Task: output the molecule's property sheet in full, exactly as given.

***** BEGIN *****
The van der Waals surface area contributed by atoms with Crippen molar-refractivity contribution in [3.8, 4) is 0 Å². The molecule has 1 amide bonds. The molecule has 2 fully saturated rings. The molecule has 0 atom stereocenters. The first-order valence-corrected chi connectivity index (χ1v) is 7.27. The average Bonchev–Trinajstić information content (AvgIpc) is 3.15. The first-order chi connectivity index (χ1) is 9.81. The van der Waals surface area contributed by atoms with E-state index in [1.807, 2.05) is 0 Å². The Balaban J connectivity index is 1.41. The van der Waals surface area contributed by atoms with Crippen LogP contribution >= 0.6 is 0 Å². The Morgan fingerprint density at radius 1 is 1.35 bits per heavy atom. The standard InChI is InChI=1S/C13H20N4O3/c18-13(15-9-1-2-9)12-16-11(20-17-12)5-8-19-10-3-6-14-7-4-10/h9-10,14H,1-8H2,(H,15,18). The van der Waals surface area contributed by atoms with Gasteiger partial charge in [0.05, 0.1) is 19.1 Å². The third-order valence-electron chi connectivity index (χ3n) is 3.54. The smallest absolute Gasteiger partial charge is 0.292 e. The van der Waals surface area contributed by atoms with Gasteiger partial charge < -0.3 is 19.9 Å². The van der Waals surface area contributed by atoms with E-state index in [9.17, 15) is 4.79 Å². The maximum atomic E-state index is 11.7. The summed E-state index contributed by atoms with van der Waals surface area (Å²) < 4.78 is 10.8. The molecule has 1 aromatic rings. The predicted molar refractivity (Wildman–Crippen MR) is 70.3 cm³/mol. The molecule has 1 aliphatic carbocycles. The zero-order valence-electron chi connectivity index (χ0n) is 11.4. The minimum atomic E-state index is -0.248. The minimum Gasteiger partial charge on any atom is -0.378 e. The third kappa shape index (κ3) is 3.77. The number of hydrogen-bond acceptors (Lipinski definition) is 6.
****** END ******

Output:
The van der Waals surface area contributed by atoms with Crippen molar-refractivity contribution in [3.8, 4) is 0 Å². The molecule has 1 amide bonds. The molecule has 2 fully saturated rings. The molecule has 0 atom stereocenters. The first-order valence-corrected chi connectivity index (χ1v) is 7.27. The average Bonchev–Trinajstić information content (AvgIpc) is 3.15. The first-order chi connectivity index (χ1) is 9.81. The van der Waals surface area contributed by atoms with E-state index in [1.807, 2.05) is 0 Å². The Balaban J connectivity index is 1.41. The van der Waals surface area contributed by atoms with Crippen LogP contribution >= 0.6 is 0 Å². The Morgan fingerprint density at radius 1 is 1.35 bits per heavy atom. The standard InChI is InChI=1S/C13H20N4O3/c18-13(15-9-1-2-9)12-16-11(20-17-12)5-8-19-10-3-6-14-7-4-10/h9-10,14H,1-8H2,(H,15,18). The van der Waals surface area contributed by atoms with Gasteiger partial charge in [0.05, 0.1) is 19.1 Å². The third-order valence-electron chi connectivity index (χ3n) is 3.54. The smallest absolute Gasteiger partial charge is 0.292 e. The van der Waals surface area contributed by atoms with Gasteiger partial charge < -0.3 is 19.9 Å². The van der Waals surface area contributed by atoms with E-state index in [9.17, 15) is 4.79 Å². The maximum atomic E-state index is 11.7. The summed E-state index contributed by atoms with van der Waals surface area (Å²) < 4.78 is 10.8. The molecule has 1 aromatic rings. The predicted molar refractivity (Wildman–Crippen MR) is 70.3 cm³/mol. The molecule has 1 aliphatic carbocycles. The zero-order valence-electron chi connectivity index (χ0n) is 11.4. The minimum atomic E-state index is -0.248. The minimum Gasteiger partial charge on any atom is -0.378 e. The third kappa shape index (κ3) is 3.77. The number of hydrogen-bond acceptors (Lipinski definition) is 6.